6 A.M.: Work out. You can melt up to 20 percent more body fat by exercising in the morning on an empty stomach, according to a 2013 U.K. study.
7:30 A.M.: Have the right smoothie. Swiss research found that folks who consumed whey protein at breakfast burned more calories throughout the morning than folks who ate a high-carb meal.
11 A.M.: Refill your water bottle. In a German study, drinking 17 ounces of H2O increased metabolic rate by about 30 percent for more than an hour.
1 P.M.: Add some sweet red peppers to your salad. They contain a metabolism-boosting chemical called dihydrocapsiate.
3 P.M.: Take a call on your headset and go for a walk. Small bursts of activity like this can torch up to 350 calories a day, found Mayo Clinic researchers.
7 P.M.: Turn off your iPad before dinner. Exposure to blue-enriched light (the kind emitted by electronic devices) during the evening meal increases insulin resistance, according to a 2016 Northwestern Medicine study.
7:15 P.M.: Enjoy some carbs. A 2014 study showed that people who saved most of their daily carbs for nighttime burned more calories after lunch than those who ate their carbs early on.
9 P.M.: Turn down the heat. Sleeping in colder temps ramps up your body’s production of brown fat, a type that burns calories, per a study in Diabetes.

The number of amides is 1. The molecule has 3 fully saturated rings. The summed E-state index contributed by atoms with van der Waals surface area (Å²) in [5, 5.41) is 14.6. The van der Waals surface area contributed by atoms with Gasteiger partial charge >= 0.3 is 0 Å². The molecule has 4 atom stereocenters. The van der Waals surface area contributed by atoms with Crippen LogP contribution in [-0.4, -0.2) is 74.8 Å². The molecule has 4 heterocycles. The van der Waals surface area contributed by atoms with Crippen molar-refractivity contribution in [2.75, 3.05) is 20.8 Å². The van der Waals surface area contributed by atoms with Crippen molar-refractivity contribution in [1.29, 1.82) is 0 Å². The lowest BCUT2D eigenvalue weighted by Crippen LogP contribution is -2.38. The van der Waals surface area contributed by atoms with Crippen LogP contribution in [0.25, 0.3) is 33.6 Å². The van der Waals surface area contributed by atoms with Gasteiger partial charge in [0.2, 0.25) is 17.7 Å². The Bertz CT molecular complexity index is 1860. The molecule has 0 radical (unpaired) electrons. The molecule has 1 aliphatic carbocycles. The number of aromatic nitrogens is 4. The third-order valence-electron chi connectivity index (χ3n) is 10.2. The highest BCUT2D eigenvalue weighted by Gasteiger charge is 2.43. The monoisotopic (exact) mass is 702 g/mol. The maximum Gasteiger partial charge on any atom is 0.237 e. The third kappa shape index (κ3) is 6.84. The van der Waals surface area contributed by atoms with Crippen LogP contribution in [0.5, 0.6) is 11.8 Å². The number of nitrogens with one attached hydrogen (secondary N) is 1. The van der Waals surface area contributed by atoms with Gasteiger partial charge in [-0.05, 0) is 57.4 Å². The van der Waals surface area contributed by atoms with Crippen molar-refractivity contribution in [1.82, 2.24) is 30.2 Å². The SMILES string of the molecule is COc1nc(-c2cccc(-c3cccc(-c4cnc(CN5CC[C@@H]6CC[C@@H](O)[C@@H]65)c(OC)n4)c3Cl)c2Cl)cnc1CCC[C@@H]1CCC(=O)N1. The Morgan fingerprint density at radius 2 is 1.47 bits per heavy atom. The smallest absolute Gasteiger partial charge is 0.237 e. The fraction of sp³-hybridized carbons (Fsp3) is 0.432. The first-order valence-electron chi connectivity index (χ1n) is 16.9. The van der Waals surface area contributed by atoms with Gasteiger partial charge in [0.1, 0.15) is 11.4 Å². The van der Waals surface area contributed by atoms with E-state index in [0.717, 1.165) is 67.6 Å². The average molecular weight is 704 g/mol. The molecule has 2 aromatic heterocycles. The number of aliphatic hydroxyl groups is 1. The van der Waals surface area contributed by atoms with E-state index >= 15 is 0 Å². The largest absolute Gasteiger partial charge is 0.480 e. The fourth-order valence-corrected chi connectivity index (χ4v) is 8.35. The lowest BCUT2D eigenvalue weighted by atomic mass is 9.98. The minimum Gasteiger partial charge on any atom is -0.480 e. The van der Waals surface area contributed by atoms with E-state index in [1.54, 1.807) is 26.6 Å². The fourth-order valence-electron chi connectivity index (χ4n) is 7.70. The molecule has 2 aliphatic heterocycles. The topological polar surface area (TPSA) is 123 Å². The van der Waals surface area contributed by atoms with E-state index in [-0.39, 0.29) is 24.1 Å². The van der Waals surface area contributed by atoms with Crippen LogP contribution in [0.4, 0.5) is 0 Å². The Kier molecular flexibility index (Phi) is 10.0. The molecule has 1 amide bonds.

Certain health problems can affect your metabolism
Thyroid disorders: An overactive thyroid (called hyperthyroidism) can cause your metabolism to speed into overdrive, while an underactive thyroid (hypothyroidism) can make it slow to a crawl. Fortunately, both conditions can be controlled with medication.
Prediabetes: This condition elevates insulin levels, which inhibits fat metabolism, explains Dr. Cederquist. But lifestyle measures such as exercise and a low-glycemic diet can help repair metabolism.
Osteoarthritis and rheumatoid arthritis: Neither condition affects metabolism directly, but both can make exercise painful—and not exercising enough can lead to muscle loss and a drop in metabolism, explains Dr. Cederquist.
Polycystic ovary syndrome: Women with this hormonal imbalance are at higher risk of developing insulin resistance, which can in turn impact metabolism. Possible treatments include birth control pills to regulate hormone levels and the diabetes drug metformin./Health.com